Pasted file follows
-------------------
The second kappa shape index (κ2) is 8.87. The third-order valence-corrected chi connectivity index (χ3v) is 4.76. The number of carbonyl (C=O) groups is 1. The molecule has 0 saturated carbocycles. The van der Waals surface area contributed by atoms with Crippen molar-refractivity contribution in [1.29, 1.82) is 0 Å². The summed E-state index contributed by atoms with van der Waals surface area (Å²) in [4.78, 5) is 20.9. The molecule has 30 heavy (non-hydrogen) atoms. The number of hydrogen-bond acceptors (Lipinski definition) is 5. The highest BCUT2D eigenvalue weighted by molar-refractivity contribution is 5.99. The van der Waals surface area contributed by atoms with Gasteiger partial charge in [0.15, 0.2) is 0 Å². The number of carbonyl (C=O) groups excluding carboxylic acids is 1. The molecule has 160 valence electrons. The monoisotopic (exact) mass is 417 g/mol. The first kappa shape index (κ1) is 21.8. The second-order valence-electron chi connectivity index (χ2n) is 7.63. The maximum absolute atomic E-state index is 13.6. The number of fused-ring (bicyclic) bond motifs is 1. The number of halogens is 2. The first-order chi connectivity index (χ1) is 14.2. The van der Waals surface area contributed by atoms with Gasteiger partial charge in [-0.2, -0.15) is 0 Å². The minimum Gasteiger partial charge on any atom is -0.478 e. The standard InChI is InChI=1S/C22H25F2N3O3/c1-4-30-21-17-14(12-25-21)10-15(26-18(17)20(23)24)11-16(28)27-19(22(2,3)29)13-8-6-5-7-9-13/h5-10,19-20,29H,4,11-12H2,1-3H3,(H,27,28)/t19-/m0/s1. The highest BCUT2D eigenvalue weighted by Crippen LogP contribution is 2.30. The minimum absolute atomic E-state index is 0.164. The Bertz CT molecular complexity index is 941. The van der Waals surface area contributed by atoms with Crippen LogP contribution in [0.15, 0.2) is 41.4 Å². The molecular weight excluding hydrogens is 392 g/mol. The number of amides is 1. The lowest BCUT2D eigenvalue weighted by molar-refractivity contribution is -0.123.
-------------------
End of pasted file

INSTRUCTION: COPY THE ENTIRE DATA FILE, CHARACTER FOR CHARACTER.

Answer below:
The second kappa shape index (κ2) is 8.87. The third-order valence-corrected chi connectivity index (χ3v) is 4.76. The number of carbonyl (C=O) groups is 1. The molecule has 0 saturated carbocycles. The van der Waals surface area contributed by atoms with Crippen molar-refractivity contribution in [1.29, 1.82) is 0 Å². The summed E-state index contributed by atoms with van der Waals surface area (Å²) in [4.78, 5) is 20.9. The molecule has 30 heavy (non-hydrogen) atoms. The number of hydrogen-bond acceptors (Lipinski definition) is 5. The highest BCUT2D eigenvalue weighted by molar-refractivity contribution is 5.99. The van der Waals surface area contributed by atoms with Gasteiger partial charge in [0.15, 0.2) is 0 Å². The number of carbonyl (C=O) groups excluding carboxylic acids is 1. The molecule has 160 valence electrons. The monoisotopic (exact) mass is 417 g/mol. The first kappa shape index (κ1) is 21.8. The second-order valence-electron chi connectivity index (χ2n) is 7.63. The maximum absolute atomic E-state index is 13.6. The number of fused-ring (bicyclic) bond motifs is 1. The number of halogens is 2. The first-order chi connectivity index (χ1) is 14.2. The van der Waals surface area contributed by atoms with Gasteiger partial charge in [-0.2, -0.15) is 0 Å². The minimum Gasteiger partial charge on any atom is -0.478 e. The standard InChI is InChI=1S/C22H25F2N3O3/c1-4-30-21-17-14(12-25-21)10-15(26-18(17)20(23)24)11-16(28)27-19(22(2,3)29)13-8-6-5-7-9-13/h5-10,19-20,29H,4,11-12H2,1-3H3,(H,27,28)/t19-/m0/s1. The highest BCUT2D eigenvalue weighted by Crippen LogP contribution is 2.30. The minimum absolute atomic E-state index is 0.164. The Bertz CT molecular complexity index is 941. The van der Waals surface area contributed by atoms with Crippen LogP contribution in [0.15, 0.2) is 41.4 Å². The molecular weight excluding hydrogens is 392 g/mol. The number of amides is 1. The lowest BCUT2D eigenvalue weighted by molar-refractivity contribution is -0.123.